And notably, this co-production by the Playhouse and Crossroads Theatre Company — one of the nation’s foremost African-American theater companies — is making its West Coast premiere next door to Hollywood, in the wake of the #OscarsSoWhite controversy and the call for honoring and employing more diversity in entertainment.
As Crossroads’ co-founder and former artistic director, Khan is well poised to comment on black achievement and recognition in the arts. “Everything we’re talking about should be about how we come together, not how we divide,” he said. The goal for Crossroads, Kahn noted, “has been to present the African American experience in a way that enlightens people and invigorates the conversation on race in America… I think it’s very confusing to understand the issue of race [here], but the legacy continues to harm people of all colors. We need something that can bring us together in a way that challenges our imaginations, our own feelings, to a higher sense of who we are as Americans.”
While he is not personally affected by the Oscars controversy, Kahn said, he feels that the Academy should be held to higher standard. “I do believe that something as powerful in this world as the Oscars should do better and recognize that we’re not living on a level playing field.” He has hopes for the conversations that the Oscars controversy and his play may provoke and the work they might inspire. “I believe that we do need to be doing our own work more. There’s a level of stress in being black in America from sun up to sun down that is very hard to explain. The threat,” Kahn added, “doesn’t just come from diet or things physical, it comes from how America is set up.”
When asked if he thinks people should come see Fly as an alternative to Oscar bait, Kahn laughed. “No matter what, I think they should come to Fly.” Like the Tuskegee Airmen, throughout their fight for inclusion and recognition, Khan believes that change will come, and he has faith that his work can be a means to provoke it.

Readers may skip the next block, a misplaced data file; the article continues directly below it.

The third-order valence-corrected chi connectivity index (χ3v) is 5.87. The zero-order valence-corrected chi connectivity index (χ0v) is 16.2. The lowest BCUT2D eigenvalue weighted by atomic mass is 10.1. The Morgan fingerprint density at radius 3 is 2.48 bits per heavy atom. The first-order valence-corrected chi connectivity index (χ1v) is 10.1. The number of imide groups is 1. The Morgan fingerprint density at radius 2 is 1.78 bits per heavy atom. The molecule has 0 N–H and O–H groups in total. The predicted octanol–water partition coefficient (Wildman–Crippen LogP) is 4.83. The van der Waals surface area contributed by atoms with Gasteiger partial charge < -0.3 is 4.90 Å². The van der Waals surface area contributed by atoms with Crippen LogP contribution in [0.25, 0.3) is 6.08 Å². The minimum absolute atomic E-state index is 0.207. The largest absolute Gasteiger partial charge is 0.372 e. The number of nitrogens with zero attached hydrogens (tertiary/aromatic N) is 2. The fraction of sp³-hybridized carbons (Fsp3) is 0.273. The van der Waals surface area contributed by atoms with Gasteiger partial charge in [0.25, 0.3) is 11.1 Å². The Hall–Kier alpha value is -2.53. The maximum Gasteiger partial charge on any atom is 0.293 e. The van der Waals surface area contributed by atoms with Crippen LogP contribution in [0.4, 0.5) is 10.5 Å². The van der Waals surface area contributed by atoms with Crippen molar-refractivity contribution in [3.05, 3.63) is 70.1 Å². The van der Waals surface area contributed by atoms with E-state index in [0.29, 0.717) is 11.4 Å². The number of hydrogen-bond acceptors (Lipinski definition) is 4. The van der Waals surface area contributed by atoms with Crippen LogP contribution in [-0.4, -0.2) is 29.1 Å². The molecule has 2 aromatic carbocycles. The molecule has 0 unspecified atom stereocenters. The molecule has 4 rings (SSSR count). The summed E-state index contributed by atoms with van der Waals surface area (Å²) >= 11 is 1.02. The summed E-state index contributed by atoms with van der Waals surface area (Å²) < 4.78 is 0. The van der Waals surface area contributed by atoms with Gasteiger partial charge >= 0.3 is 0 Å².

Fly, added Kahn, “is about men and women who are black, who faced much worse than we are facing today, and they believed. They didn’t believe based on race, they believed based on a pursuit of excellence. That to me is what we need to be focusing on today. Not what somebody has taken from us, but the power we have within ourselves to be better — the capacity we have for excellence within ourselves, and the ultimate importance of our dreams, and the dreams we, in earnest, need to pass down to our children.”
This message, as modeled by the Tuskegee Airmen, is what Kahn hopes audiences of any color take away from Fly. “It’s not just an African American experience,” he said. “It’s an American experience.”
NOW PLAYING: FLY at Pasadena Playhouse, through February 21.
With a focus on hope, endurance, and accomplishment, Fly tells the story of the first African-American Army Air Corp fighters known as the Tuskegee Airmen who flew over the skies of Europe and North Africa during World War II.